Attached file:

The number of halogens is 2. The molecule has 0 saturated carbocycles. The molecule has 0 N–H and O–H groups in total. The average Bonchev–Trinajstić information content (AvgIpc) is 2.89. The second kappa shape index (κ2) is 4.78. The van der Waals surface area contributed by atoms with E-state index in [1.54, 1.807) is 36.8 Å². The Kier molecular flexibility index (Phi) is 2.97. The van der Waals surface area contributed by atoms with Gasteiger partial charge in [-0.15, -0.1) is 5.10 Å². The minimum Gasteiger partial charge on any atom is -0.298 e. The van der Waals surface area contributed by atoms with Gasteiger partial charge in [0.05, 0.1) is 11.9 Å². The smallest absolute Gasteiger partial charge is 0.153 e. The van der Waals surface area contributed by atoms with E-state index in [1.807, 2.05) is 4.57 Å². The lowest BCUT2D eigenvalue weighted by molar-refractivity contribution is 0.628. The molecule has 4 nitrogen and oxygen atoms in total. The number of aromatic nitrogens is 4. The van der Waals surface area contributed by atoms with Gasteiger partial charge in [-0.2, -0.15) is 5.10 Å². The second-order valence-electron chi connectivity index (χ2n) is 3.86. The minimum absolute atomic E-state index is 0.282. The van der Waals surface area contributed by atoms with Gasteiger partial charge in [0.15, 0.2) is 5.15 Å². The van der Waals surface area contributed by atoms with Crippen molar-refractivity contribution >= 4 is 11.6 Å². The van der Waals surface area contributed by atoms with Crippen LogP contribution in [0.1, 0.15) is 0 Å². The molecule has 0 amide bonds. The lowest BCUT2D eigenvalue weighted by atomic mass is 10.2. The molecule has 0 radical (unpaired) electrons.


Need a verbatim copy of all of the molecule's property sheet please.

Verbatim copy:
The number of halogens is 2. The molecule has 0 saturated carbocycles. The molecule has 0 N–H and O–H groups in total. The average Bonchev–Trinajstić information content (AvgIpc) is 2.89. The second kappa shape index (κ2) is 4.78. The van der Waals surface area contributed by atoms with E-state index in [1.54, 1.807) is 36.8 Å². The Kier molecular flexibility index (Phi) is 2.97. The van der Waals surface area contributed by atoms with Gasteiger partial charge in [-0.15, -0.1) is 5.10 Å². The minimum Gasteiger partial charge on any atom is -0.298 e. The van der Waals surface area contributed by atoms with Gasteiger partial charge in [0.05, 0.1) is 11.9 Å². The smallest absolute Gasteiger partial charge is 0.153 e. The van der Waals surface area contributed by atoms with E-state index in [1.807, 2.05) is 4.57 Å². The lowest BCUT2D eigenvalue weighted by molar-refractivity contribution is 0.628. The molecule has 4 nitrogen and oxygen atoms in total. The number of aromatic nitrogens is 4. The van der Waals surface area contributed by atoms with Gasteiger partial charge in [-0.2, -0.15) is 5.10 Å². The second-order valence-electron chi connectivity index (χ2n) is 3.86. The minimum absolute atomic E-state index is 0.282. The van der Waals surface area contributed by atoms with Gasteiger partial charge in [0.15, 0.2) is 5.15 Å². The van der Waals surface area contributed by atoms with Crippen molar-refractivity contribution >= 4 is 11.6 Å². The van der Waals surface area contributed by atoms with Crippen LogP contribution in [0.1, 0.15) is 0 Å². The molecule has 0 amide bonds. The lowest BCUT2D eigenvalue weighted by atomic mass is 10.2. The molecule has 0 radical (unpaired) electrons.